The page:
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Oh, Shucks

MU’s kicking
errors, poor
offense lead
to loss to
Cornhuskers
Sunday, October 31, 2004 | 12:00 a.m. CDT; updated 11:10 a.m. CDT, Tuesday, July 22, 2008

LINCOLN, Neb. — Three straight losses and three straight missed opportunities put the Missouri football team at .500 for the first time since losing its second game of the season Sept. 9 to Troy.

The Tigers lost 24-3 to Nebraska at Memorial Stadium on Saturday, extending their losing streak to three games and getting their 14th consecutive loss in Lincoln. The win puts the Cornhuskers alone in first place in the Big 12 Conference-North Division and is their 36th-straight Homecoming win.

After failing to score on a final drive with a chance to beat No. 10 Texas, squandering a 17-point lead to No. 20 Oklahoma State and looking helpless against an average Nebraska team, Missouri (4-4, 2-3) has blown three-straight chances to control the North Division.

“(The losses) get worse every week,” wide receiver Sean Coffey said. “Some things are out of reach, but at the same time some things are in reach and we still have to go get them.”

Although Nebraska (5-3, 3-2) got the win, both offenses struggled and two lapses by Missouri’s punting squad determined the outcome.

The second mishap for Missouri’s punting squad was the costliest, giving the Cornhuskers a two-touchdown lead and accenting the Tiger offense’s miserable third quarter.

Missouri punter Matt Hoenes dropped the snap deep in Tiger territory, picked the ball up, ran to his right and then tried to punt it on the run. Crossett whiffed and the ball fell to the ground. Nebraska’s Andrew Shandle recovered it on Missouri’s 15-yard line.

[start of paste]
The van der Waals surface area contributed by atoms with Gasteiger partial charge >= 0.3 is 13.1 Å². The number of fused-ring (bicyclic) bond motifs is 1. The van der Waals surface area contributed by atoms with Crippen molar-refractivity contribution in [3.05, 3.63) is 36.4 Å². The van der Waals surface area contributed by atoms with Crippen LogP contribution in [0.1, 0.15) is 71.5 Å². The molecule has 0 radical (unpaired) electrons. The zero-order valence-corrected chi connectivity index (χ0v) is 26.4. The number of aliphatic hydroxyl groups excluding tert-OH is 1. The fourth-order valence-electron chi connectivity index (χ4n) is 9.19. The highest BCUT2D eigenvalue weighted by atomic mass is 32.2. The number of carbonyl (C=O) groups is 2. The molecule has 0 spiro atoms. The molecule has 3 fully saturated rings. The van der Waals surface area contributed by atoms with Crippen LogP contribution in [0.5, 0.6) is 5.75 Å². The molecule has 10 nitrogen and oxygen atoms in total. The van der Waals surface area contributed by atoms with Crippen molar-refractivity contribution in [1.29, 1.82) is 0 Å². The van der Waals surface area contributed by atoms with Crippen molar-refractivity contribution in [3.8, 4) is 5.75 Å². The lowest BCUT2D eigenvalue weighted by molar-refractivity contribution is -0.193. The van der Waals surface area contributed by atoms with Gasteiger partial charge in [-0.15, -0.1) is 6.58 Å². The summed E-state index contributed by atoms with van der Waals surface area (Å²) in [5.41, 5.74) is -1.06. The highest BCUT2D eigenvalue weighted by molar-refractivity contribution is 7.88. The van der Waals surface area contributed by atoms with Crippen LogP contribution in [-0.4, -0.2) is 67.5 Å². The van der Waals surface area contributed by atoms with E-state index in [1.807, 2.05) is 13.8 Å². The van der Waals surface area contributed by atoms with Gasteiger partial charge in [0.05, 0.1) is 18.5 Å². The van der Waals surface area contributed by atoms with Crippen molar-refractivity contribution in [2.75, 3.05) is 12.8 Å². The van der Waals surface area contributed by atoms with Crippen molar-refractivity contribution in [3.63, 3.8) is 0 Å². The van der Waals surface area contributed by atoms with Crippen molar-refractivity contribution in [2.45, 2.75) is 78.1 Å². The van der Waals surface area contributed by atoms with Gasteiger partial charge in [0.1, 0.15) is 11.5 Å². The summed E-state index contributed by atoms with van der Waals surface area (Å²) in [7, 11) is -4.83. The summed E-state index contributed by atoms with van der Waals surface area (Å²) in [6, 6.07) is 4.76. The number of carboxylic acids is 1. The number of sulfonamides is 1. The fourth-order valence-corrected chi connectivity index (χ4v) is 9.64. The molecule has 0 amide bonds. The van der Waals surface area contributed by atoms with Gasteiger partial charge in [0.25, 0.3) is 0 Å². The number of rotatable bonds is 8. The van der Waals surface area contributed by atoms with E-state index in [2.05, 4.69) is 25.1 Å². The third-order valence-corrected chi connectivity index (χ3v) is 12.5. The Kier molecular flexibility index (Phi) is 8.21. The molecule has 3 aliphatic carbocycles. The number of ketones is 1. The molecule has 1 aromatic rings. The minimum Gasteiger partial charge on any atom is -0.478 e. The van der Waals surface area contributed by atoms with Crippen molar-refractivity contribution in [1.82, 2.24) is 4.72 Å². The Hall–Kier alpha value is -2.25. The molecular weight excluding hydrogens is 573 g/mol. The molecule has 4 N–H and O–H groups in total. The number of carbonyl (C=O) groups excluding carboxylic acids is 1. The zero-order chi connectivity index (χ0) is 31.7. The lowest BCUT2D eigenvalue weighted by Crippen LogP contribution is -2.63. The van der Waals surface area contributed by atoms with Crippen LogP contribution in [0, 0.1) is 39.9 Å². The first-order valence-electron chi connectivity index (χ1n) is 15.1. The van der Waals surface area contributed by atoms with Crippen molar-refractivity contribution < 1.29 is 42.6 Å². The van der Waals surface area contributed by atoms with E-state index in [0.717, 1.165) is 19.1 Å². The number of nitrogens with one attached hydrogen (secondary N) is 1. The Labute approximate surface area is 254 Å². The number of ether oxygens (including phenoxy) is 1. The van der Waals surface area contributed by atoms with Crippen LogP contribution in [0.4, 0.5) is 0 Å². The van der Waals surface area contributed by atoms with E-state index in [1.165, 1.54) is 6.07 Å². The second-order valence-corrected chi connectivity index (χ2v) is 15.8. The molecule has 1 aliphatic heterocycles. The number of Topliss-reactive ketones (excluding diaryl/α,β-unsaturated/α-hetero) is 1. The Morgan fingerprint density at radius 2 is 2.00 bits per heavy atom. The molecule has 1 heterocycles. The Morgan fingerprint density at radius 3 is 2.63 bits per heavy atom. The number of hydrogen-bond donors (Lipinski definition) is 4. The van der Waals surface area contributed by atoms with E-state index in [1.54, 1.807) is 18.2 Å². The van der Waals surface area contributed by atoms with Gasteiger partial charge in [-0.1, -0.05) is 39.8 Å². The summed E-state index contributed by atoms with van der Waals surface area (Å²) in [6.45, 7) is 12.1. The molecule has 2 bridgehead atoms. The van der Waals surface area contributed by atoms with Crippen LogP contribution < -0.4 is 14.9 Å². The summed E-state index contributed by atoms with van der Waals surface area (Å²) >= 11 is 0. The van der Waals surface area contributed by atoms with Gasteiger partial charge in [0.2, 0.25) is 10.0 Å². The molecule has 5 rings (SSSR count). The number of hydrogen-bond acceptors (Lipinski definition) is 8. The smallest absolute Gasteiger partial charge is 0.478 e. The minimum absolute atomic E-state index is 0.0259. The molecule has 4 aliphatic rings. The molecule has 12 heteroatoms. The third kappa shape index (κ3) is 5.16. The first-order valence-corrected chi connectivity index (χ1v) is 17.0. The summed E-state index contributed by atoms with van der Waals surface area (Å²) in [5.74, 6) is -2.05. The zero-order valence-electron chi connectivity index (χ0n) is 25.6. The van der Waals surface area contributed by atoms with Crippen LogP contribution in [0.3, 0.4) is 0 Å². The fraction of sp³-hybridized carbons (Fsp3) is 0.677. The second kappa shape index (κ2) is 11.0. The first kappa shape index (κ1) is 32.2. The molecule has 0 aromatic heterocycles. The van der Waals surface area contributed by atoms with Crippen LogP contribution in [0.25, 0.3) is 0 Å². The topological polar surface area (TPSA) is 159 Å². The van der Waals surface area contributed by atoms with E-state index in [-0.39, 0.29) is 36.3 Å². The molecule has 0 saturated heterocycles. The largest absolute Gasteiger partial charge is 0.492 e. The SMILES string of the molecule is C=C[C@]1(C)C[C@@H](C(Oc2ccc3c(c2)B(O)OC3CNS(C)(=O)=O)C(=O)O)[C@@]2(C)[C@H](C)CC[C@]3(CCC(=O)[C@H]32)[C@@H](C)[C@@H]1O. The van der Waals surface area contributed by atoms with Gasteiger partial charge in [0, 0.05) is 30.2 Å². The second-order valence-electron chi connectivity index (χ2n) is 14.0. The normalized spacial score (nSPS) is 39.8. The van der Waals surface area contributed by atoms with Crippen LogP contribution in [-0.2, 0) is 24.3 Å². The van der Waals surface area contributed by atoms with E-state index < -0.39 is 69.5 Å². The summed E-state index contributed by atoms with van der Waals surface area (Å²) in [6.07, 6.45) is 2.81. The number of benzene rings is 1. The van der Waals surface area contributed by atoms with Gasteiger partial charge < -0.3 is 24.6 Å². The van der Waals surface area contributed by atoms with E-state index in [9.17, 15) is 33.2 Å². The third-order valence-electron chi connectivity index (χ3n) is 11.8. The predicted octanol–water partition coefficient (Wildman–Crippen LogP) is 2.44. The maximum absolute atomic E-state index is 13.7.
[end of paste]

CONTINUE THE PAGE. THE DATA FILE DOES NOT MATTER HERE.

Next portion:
Cornhusker tailback Cory Ross ran through a big hole in the left side of the line for a 15-yard touchdown on the next play, giving Nebraska a 17-3 lead with 1:34 left in the third.

Shandle also made the biggest play of the first half on a Missouri punt.

The linebacker ran unblocked through the middle of Missouri’s line and easily stepped in front of Crossett’s punt. Adam Ickes picked the ball up on one bounce and ran it in for a touchdown, putting Nebraska up 10-3 with 9:42 left in the half.

“Our kicking game was pretty sound until today,” coach Gary Pinkel said. “Obviously, you can’t make plays like that.”

Both teams’ offensive impotence allowed those plays to determine the game.

Nebraska had just eight first downs, and quarterback Joe Dailey was 4-for-18 passing for 26 yards. The lone bright spot was tailback Cory Ross who ran for 194 yards, including an 86-yard touchdown late in the fourth quarter.

Although the Tigers amassed 328 yards of offense, they ran for just 51 yards. The Tigers missed tailback Damien Nash, who was suspended earlier in the week for disciplinary reasons.

Missouri had a season-high 277 passing yards, but quarterback Brad Smith was 24-for-56, throwing the most attempts of his career. Smith also had just 25 yards on 21 carries.

“It’s frustrating when you’re not successful with the offense and you’re not doing what you want to do,” Smith said. “People have found a way to stop (the rushing game) right now and we have to find a way to get it back.”

The Tiger offense has consistently struggled to reward the efforts of its defense this season. Although Missouri gave up 209 rushing yards, it held Nebraska to 235 yards of total offense.

Missouri shut down the Nebraska rushing attack for most of the game with the exception of a strong first drive and the 86-yard touchdown in the fourth.

“Unfortunately for our defense, they had that one big play at the end,” Pinkel said. “Our defense really played outstanding to that point, and I’m certainly very pleased with that.”

That big play may have been a result of a tired defense.

The Missouri offense went three-and-out seven times and was stagnant in the second half, giving the defense little time to rest.

“It’s a little frustrating, you know, three-and-out, then (the defense does) a three-and-out, then the offense does a three-and-out,” safety Jason Simpson said. “We just have to find ways to get around that.”


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